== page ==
These brands are known for their quick turnaround time and ability to produce trendy styles at a low cost quickly. They often offer a wide range of styles, but based on their design inspiration from “mid-range fashion brands”. Examples of fast fashion brands include Forever 21 and Shoppers Stop. Based on these inputs and our target customer base, we designed three experiments at the intersection of these ideas:

Experiment 1: Creating Mood Board-based Collections to drive organic interest among brands.

Curated collection links shared with brands were plain collections of products. Design pitches usually have elements of theme and inspiration attached and offline industry presentations have a lot of information about the theme. One element of such a presentation is the Mood board. Such elements help to convey overall aesthetics, ideas, and inspiration. Having a mood board attached to the collection will help gain better traction from the customers.

We identified the trends from WGSN across all the categories and mapped them to best-selling products in respective categories. We also built real estate across the platform to showcase the mood boards along with the collection.

The key insight we observed is that the Mood Board-based collections had a lukewarm response primarily because the collections pitched with mood boards were not in sync with the trends the brands were looking for. With supportive anecdotal evidence, we restricted the development of an auto-generated mood board until we built a full-fledged trends engine.

Experiment 2: Creating Trend Reports based on contemporary activities in the fashion world.

Trends Reports are publications that provide information about current and future trends. They try to capture consumer preferences or details around contemporary activities in the Fashion world. Bringing trend reports on the platform would help gain organic traction from customers and help in positioning Fashinza as a source of fashion trends.

Therefore, We outsourced the first trend report to a freelancer who studied NewYork Fashion week (recently concluded) to come up with a report. The second report originated after noticing a trend on social media around the barbie.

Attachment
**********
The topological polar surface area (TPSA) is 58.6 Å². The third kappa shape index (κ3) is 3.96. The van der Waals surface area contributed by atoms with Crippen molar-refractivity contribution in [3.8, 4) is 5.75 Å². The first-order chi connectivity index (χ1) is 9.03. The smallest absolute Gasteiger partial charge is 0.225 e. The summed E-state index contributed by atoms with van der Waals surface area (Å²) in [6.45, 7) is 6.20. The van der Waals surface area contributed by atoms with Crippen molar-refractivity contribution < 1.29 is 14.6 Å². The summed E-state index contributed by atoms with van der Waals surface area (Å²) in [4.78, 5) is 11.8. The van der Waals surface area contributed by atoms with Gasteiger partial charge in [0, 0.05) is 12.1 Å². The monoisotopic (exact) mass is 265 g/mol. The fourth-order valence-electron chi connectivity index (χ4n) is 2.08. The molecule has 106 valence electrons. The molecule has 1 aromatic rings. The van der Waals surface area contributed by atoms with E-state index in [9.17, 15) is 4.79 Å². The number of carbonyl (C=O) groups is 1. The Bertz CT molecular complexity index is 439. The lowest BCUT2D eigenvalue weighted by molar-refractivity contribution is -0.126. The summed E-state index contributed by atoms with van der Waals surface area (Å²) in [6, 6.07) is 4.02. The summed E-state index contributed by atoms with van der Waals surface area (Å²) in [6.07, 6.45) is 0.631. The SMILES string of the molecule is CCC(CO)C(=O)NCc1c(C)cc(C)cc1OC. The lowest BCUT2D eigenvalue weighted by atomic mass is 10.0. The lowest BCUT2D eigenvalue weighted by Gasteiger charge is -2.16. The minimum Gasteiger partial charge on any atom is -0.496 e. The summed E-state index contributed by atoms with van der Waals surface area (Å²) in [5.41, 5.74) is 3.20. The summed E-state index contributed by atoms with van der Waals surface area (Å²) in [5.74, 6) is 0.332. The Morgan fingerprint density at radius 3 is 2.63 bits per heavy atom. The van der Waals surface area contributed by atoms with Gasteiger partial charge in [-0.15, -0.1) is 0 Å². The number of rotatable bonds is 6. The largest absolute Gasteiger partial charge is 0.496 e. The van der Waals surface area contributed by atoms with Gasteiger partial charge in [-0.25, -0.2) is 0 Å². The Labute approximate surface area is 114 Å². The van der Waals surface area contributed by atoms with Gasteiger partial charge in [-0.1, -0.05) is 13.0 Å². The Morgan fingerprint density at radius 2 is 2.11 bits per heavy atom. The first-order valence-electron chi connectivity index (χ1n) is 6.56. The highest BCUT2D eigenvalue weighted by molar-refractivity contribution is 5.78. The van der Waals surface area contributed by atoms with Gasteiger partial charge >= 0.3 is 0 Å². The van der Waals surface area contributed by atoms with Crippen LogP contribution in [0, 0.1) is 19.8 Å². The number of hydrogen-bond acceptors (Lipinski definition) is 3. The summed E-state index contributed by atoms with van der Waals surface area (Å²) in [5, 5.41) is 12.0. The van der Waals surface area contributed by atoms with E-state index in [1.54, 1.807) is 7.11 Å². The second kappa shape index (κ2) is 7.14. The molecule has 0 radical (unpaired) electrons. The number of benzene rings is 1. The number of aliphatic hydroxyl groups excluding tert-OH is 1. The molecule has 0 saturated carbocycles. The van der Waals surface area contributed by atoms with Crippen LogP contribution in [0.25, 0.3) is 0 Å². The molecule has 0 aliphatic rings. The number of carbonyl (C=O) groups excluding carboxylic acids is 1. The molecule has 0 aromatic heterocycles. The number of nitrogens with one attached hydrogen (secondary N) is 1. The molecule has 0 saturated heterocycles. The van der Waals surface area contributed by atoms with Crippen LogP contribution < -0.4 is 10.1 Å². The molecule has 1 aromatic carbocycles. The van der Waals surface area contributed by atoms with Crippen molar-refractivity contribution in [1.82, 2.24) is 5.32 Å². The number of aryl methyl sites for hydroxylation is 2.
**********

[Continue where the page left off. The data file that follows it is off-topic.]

barbicore design trends

Trend Reports saw decent traction from brands {both according to data and with offline feedback}. So we are taking this forward by building a report library on the platform to establish ourselves as a spot for the trend destination.

Experiment 3: Creating Algorithm-based collections to improve curation quality and engagement.

Pitching collections to our consumers with algorithm matching would help drive more engagement for brands and enhance our purpose of establishing Fashinza as a data-led design sourcing platform.

We ran the algorithm to analyze the best-selling SKUs over the retailers to filter a list of top products from Fashinza Designs. We then split these designs into five theme-based collections and ran e-mailers for these collections.

Through this, Increased traction was achieved by increasing regular touch points. We made the decision to advance it by developing automated collections and giving our pitching strategy a new variety.


Fashinza also runs web scrapers to collect public data from a “trend-setter” group of brands (which have an online presence) to identify a “best-seller” or “popular” set of products. Utilizing this data to identify which attributes are “trending” across the list of products helps to assign them a comparative score among the scraped data set.

These scores are then compared against the list of products in the Fashinza Design System to identify a list of suitable products which can match the trend basis of the attribute values. These identified lists of products can then be utilized to create shareable links, and collections based on brands and the categories they deal into.

If you are keen to know about the Questions of the above-mentioned interview, please talk to us!